SAO PAULO, Feb. 07, 2013 -- The consistent expansion of Brazil's urban population has spawned a parallel demand for potable water; the country is expected to require 570.0 cubic meters per second in 2015. There is also a strong focus on the quality of the potable water, which creates ample opportunities for the suppliers of water and wastewater treatment chemicals.
New analysis from Frost & Sullivan (http://www.chemicals.frost.com), Strategic Analysis of the Brazilian Municipal Water and Wastewater Treatment Chemicals Market, finds that market earned revenues of $362.7 million in 2012 and estimates this to reach $488.9 million in 2018. The study covers scaling and corrosion inhibitors, coagulants and flocculants, disinfectants and biocides.
The federal government is investing in improving the quality of sanitation and infrastructure. Until 2014, year in which Brazil will host the FIFA World Cup, all works related to treatment stations and pipe line laying is expected to be completed under the ambit of the Program for Growth Acceleration (PAC).
"The Brazilian federal government, along with the PAC 2, recently infused $10 billion into projects for the construction and development of new water and wastewater treatment stations," said Frost & Sullivan Chemicals Research Analyst Mariana Guercia. "As this treated water is mainly meant for urbanized areas, the projects boost the sale of water and wastewater treatment chemicals in the municipal market."
Although there are substantial business opportunities, the market is pegged back to some extent by the lack of public investment or partnership with the private sector. The red tape involved in obtaining financing makes the projects unviable in the short term. Only 0.22 percent of the Brazilian gross domestic product (GDP) is dedicated to the sanitation sector.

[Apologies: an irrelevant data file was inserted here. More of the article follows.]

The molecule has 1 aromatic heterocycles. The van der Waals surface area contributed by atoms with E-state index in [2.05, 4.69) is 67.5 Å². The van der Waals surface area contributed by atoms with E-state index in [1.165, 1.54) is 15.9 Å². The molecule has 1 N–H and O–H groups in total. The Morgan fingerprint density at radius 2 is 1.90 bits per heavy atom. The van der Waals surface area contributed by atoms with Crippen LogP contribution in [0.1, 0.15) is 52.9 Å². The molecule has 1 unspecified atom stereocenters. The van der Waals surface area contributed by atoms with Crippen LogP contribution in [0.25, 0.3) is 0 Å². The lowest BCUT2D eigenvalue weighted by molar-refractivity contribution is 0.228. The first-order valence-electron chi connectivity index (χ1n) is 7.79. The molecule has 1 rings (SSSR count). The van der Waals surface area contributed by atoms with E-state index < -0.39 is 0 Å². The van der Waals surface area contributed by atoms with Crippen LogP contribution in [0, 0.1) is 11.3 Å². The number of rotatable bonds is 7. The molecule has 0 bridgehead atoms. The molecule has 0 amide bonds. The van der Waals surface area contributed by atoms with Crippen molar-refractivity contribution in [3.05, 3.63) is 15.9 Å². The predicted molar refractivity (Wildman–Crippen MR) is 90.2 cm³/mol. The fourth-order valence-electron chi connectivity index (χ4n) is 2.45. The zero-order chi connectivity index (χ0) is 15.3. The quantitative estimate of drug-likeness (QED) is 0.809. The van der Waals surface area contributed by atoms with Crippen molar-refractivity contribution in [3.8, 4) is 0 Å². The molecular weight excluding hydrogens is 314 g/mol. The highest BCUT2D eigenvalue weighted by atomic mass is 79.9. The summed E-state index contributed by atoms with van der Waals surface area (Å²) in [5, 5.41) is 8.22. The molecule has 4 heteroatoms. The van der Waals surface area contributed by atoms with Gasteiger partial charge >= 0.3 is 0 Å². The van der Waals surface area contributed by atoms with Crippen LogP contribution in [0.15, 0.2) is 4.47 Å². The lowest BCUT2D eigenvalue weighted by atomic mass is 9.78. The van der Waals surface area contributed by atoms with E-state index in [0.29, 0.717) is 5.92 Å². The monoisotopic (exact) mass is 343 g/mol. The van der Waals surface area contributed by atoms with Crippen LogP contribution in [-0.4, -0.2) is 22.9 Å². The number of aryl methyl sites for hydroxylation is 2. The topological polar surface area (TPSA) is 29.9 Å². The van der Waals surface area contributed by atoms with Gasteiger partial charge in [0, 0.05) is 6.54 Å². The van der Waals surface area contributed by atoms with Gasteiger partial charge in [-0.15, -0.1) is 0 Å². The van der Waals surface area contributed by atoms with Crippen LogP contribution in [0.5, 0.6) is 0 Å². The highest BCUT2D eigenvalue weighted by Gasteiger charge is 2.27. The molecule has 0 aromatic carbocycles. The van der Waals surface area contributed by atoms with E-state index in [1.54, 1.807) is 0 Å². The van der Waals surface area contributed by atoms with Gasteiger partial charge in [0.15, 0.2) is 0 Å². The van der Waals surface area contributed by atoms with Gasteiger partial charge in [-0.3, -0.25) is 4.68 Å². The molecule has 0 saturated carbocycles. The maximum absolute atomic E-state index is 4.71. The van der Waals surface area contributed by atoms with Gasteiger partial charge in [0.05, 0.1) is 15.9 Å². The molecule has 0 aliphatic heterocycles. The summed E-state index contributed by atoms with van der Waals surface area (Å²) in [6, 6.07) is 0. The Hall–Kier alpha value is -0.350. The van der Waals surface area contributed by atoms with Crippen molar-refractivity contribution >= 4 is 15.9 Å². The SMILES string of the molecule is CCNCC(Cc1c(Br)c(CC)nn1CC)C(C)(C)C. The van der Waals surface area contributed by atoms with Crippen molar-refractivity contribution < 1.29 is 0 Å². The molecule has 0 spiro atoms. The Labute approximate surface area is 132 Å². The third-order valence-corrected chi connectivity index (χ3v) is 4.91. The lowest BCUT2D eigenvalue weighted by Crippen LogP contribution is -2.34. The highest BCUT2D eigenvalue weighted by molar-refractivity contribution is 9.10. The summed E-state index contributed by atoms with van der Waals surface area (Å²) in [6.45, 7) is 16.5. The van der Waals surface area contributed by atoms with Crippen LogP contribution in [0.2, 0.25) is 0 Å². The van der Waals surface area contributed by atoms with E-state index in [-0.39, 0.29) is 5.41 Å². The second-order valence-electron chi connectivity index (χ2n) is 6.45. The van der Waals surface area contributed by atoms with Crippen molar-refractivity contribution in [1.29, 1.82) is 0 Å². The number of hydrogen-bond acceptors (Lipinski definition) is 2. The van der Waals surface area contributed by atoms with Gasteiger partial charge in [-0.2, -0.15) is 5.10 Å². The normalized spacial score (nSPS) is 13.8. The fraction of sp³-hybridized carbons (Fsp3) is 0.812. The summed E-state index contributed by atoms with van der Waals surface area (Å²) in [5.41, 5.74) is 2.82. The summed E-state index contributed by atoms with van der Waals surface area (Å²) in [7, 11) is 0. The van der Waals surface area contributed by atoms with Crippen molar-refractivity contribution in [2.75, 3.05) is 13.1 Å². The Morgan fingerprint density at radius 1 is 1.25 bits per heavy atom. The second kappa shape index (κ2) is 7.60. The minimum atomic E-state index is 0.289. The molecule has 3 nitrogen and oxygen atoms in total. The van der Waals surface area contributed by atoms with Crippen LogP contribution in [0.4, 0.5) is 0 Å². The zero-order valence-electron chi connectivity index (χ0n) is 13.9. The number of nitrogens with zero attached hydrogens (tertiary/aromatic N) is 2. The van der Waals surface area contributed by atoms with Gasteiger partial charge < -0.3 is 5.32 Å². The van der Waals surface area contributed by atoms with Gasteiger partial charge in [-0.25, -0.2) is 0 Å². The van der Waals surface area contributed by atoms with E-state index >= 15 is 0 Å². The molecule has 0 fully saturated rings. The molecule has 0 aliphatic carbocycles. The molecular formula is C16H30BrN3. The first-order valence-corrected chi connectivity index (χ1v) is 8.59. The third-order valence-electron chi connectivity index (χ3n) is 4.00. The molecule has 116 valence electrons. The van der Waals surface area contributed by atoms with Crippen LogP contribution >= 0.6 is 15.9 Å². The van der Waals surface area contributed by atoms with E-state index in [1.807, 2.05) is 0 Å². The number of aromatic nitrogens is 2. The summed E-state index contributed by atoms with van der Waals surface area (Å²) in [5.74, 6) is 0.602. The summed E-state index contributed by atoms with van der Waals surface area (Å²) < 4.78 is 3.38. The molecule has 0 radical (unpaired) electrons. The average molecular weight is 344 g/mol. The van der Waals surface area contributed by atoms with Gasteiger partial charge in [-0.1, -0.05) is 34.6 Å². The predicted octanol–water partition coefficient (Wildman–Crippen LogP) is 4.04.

If Brazil raised the percentage of GDP dedicated to sanitation to 0.63 percent, the country would be able to offer basic sanitation to the entire population within two decades. Privatization of water supply companies or public-private partnerships can facilitate the access to private credit for expansion projects.
Meanwhile, the constant use of chemicals in water and wastewater treatment has sparked health concerns among consumers. Water treatment plants are evincing interest in organic chemicals due to their lower environmental impact, especially with the lowering of the permissible quantity of harmful chemicals.
"To comply with regulations and standards, chemicals manufacturers need to review product performance in water and wastewater treatment," noted Frost & Sullivan Chemicals Research Analyst Gustavo Ferrari. "They also have to identify opportunities to develop new products, giving due consideration to environmental safety and sustainability."
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